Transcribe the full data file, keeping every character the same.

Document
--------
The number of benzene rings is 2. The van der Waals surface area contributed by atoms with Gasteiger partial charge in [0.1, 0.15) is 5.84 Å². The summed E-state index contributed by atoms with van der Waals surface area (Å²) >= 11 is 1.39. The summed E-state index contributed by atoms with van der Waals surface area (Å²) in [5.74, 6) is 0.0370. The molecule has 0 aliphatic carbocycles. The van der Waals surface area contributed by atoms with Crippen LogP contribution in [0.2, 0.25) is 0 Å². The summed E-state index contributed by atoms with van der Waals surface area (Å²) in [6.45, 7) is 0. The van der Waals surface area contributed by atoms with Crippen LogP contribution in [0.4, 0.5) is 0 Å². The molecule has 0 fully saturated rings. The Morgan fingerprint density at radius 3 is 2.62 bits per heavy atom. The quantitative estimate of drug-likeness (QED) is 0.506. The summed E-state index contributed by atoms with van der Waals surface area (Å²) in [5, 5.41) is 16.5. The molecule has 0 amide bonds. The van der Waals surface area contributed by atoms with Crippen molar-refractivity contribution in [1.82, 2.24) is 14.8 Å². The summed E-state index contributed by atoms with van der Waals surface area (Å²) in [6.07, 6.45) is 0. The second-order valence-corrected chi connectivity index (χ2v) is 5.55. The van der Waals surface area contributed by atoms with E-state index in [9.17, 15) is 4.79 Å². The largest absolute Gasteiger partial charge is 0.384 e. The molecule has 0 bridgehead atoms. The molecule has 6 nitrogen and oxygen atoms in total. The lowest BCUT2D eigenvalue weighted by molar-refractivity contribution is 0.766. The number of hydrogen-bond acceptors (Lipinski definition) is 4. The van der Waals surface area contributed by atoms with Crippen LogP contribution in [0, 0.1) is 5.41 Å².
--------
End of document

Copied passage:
The number of benzene rings is 2. The van der Waals surface area contributed by atoms with Gasteiger partial charge in [0.1, 0.15) is 5.84 Å². The summed E-state index contributed by atoms with van der Waals surface area (Å²) >= 11 is 1.39. The summed E-state index contributed by atoms with van der Waals surface area (Å²) in [5.74, 6) is 0.0370. The molecule has 0 aliphatic carbocycles. The van der Waals surface area contributed by atoms with Crippen LogP contribution in [0.2, 0.25) is 0 Å². The summed E-state index contributed by atoms with van der Waals surface area (Å²) in [6.45, 7) is 0. The van der Waals surface area contributed by atoms with Crippen LogP contribution in [0.4, 0.5) is 0 Å². The molecule has 0 fully saturated rings. The Morgan fingerprint density at radius 3 is 2.62 bits per heavy atom. The quantitative estimate of drug-likeness (QED) is 0.506. The summed E-state index contributed by atoms with van der Waals surface area (Å²) in [5, 5.41) is 16.5. The molecule has 0 amide bonds. The van der Waals surface area contributed by atoms with Crippen molar-refractivity contribution in [1.82, 2.24) is 14.8 Å². The summed E-state index contributed by atoms with van der Waals surface area (Å²) in [6.07, 6.45) is 0. The second-order valence-corrected chi connectivity index (χ2v) is 5.55. The van der Waals surface area contributed by atoms with E-state index in [9.17, 15) is 4.79 Å². The largest absolute Gasteiger partial charge is 0.384 e. The molecule has 0 bridgehead atoms. The molecule has 6 nitrogen and oxygen atoms in total. The lowest BCUT2D eigenvalue weighted by molar-refractivity contribution is 0.766. The number of hydrogen-bond acceptors (Lipinski definition) is 4. The van der Waals surface area contributed by atoms with Crippen LogP contribution in [0, 0.1) is 5.41 Å².